There is a cadre of people who are fixated on a number when it comes to the proposed Vintage Heights development for Kerrville — $46,000 and some change.
That’s the median household income in Kerrville. The figure was presented to the Kerrville City Council last year by a consultant, who was gleaning information from the publicly available American Community Survey produced by the U.S. Census Bureau.
Many of the critics of Vintage Heights, which would add 510 homes to the city, cite the median income as proof that the city is fooling the community into allowing this project to move forward. The city, along with other community leaders, argues that this project is needed because of the area’s shortage of affordable housing. The buzz word, of course, is “workforce.”
The suggestion, from critics, is there is no way someone earning little more than $46,000 per year can afford a home priced about $227,000.
Here’s the problem with their assessment: It fails to include one major reason why Kerrville’s median household income is only $46,000, and that’s Social Security. Keep in mind that the median is not mean income.
If you look at household income for working families the median income is more than $60,000, and the mean income is nearly $80,000. The number of households collecting Social Security benefits in Kerrville, according to the U.S. Census Bureau, was 4,579 in 2018. The median wage for someone receiving Social Security is about $20,000.
In a comment on The Kerrville Daily Times’ Facebook page, Kerrville United writer Aaron Yates summed up the situation this way: Workforce housing is defined by the Texas Department of Housing and Community Affairs. They have established the median income in our area at $57,700. The TDHCA says that "workforce housing" is within range for households with 80-120% of median income number, and that's how the maximum level of $227,000 has been established for our area.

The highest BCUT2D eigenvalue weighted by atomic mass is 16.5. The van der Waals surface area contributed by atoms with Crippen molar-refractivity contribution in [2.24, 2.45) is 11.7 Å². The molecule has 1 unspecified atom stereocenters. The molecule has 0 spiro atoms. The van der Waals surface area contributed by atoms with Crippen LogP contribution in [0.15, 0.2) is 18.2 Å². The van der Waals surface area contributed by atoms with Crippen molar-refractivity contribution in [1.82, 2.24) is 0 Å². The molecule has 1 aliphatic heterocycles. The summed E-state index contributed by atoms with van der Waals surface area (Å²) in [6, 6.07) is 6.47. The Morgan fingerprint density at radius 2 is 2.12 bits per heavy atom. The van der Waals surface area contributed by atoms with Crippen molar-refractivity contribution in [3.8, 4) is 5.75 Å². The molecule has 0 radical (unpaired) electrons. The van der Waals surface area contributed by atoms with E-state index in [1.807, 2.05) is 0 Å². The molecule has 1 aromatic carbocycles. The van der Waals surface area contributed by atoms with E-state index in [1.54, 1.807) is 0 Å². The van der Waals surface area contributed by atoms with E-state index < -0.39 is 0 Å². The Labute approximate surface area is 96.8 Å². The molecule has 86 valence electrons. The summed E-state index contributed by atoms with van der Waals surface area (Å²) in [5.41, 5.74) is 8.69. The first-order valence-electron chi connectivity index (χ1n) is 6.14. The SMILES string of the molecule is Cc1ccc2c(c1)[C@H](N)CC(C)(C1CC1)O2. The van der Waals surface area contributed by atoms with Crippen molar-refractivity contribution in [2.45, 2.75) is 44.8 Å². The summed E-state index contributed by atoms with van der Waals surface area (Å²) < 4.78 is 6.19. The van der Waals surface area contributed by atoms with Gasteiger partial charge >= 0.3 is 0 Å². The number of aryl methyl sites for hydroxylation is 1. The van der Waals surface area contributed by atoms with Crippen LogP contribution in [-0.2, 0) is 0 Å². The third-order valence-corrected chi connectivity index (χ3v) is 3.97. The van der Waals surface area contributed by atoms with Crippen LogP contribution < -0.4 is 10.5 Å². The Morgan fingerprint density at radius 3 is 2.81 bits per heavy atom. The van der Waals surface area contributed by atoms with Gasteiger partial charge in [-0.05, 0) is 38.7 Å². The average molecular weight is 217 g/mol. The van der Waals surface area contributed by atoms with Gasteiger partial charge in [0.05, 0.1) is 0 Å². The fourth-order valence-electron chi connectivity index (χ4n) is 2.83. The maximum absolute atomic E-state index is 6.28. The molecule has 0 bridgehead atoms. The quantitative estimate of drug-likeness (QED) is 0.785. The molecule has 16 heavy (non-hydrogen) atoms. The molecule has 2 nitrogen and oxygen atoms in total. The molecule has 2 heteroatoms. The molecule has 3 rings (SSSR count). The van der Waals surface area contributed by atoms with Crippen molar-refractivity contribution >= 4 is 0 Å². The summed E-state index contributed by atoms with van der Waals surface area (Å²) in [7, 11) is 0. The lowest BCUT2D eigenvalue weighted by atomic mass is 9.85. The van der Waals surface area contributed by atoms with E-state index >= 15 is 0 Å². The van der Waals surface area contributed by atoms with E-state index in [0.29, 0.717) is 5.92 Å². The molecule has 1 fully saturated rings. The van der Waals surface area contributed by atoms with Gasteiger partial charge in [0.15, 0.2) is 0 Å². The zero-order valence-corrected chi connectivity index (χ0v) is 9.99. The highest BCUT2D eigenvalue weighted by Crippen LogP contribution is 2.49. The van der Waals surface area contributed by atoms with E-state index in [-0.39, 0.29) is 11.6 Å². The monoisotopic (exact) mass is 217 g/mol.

Our senior residents are outstanding contributors to the fabric of our community. Those seniors are a critical component of our economy, especially in the healthcare industry and service sectors. Many of them, or those who will retire here in the future, very well could be among those who will find these new homes as affordable options for their own housing needs.
Those who argue against this housing development by citing a low median income, are failing to acknowledge how Social Security income is skewing this number. It remains that there is demand among working families for housing that can be purchased with individual incomes in the $60,000 range.
Consider this snapshot of employment in Kerrville alone:
Peterson Health currently has 68 open positions, including 31 nursing jobs.
Schreiner University lists five faculty jobs on its website.
Kerrville State Hospital has 17 positions, including physicians and nurses.
Kerrville Independent School District has 13 positions listed on its website.
Indeed.com, an aggregator of recruitment of advertiser, lists 83 jobs paying $20 or more an hour.
Right now there are more than 100 jobs that pay in the range that’s within the median of those family income levels. All of these workers will be paid salaries appropriate for the proposed homes, but many of these employers are having trouble recruiting and filling these positions, because of housing shortages.
And there’s the reality of what’s to come: The Kerrville State Hospital will add 260 jobs in the coming years as it makes significant improvements to the campus. Anticipating our housing shortages, the state is considering bussing employees to us from outside the area.
If every single one of those state hospital employees lived in Kerrville with our current market conditions there would be an immediate shortage of housing that is considered affordable — $250,000 or less. Real estate website Zillow lists 45 single-family homes in Kerrville. There are only five condos or townhouses in that range.
Imagine all 260 of those jobs at the state hospital and all 68 positions filled at Peterson (328 jobs all told) with people who want to live in this community. What would mean for our future? Yes, that’s a need that definitely won’t be met in our current state.